Later this month I’ll be publishing the latest in my series of reports on real-time analytics. In a recent survey, Aberdeen asked adopters of real-time analytics a simple question: who is the primary driver behind your analytical initiatives? The majority respondents fell into one of two groups: those with analytics driven by executives and those driven by line of business (LoB) decision makers. The questions then became: how does the source of motivation for adopting real-time analytics affect the day-to-day realities and impact of data-driven decisions. This report will explore the pressures piquing interest in real-time analytics in the day-to-day trenches and in the C-suite. It will then compare the organizational philosophies and performance improvements of these two groups.
While both groups of real-time adopters share some motivations, the philosophy behind their analytical initiatives is markedly different (Figure). Seventy-four percent (74%) of companies with executive-driven BI have a single individual or team responsible for collecting and managing operational data, making them 25% more likely than LoB-driven companies BI to organize this way. Executives are more likely to take a centralized approach to real-time analytics across all operational functions. LoB decision makers are less likely to give up management of their own operational data, which can lead to siloing. Executive-driven companies are also more likely to rely on BI service providers to achieve the consolidation of operational data management.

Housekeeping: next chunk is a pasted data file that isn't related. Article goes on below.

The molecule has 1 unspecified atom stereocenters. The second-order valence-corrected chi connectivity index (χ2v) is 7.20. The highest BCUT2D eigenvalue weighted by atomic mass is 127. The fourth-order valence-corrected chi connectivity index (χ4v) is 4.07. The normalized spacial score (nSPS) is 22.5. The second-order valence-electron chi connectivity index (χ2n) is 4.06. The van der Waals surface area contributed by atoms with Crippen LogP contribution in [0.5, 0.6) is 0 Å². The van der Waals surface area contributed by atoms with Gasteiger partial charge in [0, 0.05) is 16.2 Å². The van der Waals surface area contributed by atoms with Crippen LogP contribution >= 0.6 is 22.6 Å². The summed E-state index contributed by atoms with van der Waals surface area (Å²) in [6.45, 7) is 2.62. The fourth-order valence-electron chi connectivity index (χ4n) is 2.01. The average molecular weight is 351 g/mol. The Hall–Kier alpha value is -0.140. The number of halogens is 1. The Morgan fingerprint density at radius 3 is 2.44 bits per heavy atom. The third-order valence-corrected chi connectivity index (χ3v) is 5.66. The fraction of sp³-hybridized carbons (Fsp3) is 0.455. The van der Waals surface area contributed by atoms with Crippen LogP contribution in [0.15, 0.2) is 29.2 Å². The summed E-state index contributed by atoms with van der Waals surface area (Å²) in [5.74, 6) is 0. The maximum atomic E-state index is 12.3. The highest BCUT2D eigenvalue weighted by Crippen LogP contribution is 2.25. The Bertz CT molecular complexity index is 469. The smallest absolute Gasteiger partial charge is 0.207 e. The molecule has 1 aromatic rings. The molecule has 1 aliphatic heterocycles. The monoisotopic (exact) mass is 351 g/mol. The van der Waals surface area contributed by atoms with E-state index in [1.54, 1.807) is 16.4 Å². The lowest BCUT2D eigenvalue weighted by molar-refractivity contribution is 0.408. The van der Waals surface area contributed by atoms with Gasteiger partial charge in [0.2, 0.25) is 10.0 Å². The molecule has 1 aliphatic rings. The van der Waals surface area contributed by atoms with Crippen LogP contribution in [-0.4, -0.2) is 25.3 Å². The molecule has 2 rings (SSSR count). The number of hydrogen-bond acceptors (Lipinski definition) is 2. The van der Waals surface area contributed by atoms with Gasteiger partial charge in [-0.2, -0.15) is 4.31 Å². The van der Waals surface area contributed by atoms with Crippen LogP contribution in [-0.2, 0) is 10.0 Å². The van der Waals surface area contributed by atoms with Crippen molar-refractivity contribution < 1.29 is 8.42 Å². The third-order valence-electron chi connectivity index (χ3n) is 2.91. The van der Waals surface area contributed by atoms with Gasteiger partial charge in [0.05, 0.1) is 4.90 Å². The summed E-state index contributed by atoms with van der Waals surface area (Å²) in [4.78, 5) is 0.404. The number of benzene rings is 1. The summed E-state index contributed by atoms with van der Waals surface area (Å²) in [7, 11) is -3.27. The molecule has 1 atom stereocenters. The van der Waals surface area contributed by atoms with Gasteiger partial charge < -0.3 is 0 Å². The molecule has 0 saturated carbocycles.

Over two-thirds of executive-driven real-time adopters have an open exchange of operational data across business functions, compared to 40% of LoB-driven companies. It is easy for LoB decision makers to become solely focused on their jurisdiction, so it unsurprisingly that LoB-driven adopters place less of a focus on collaboration. This again puts LoB-driven companies at risk for data siloing. Executives recognize the value of exchanging operational data from across all functions to prevent siloing and promote fresh perspectives.
The ability to explore data from other departments by itself will not deliver analytical enlightenment across all lines of business. Executive-driven organizations are twice as likely as the LoB-driven to have an established “information culture” or “culture of curiosity”. It would appear that LoB decision makers are more concerned with obtaining real-time analytics for their own processes than creating a workforce that engages data and forms insights in real-time. Many executives see real-time analytics as a facilitator for a culture where everybody can understand and react to what’s happening, as it’s happening.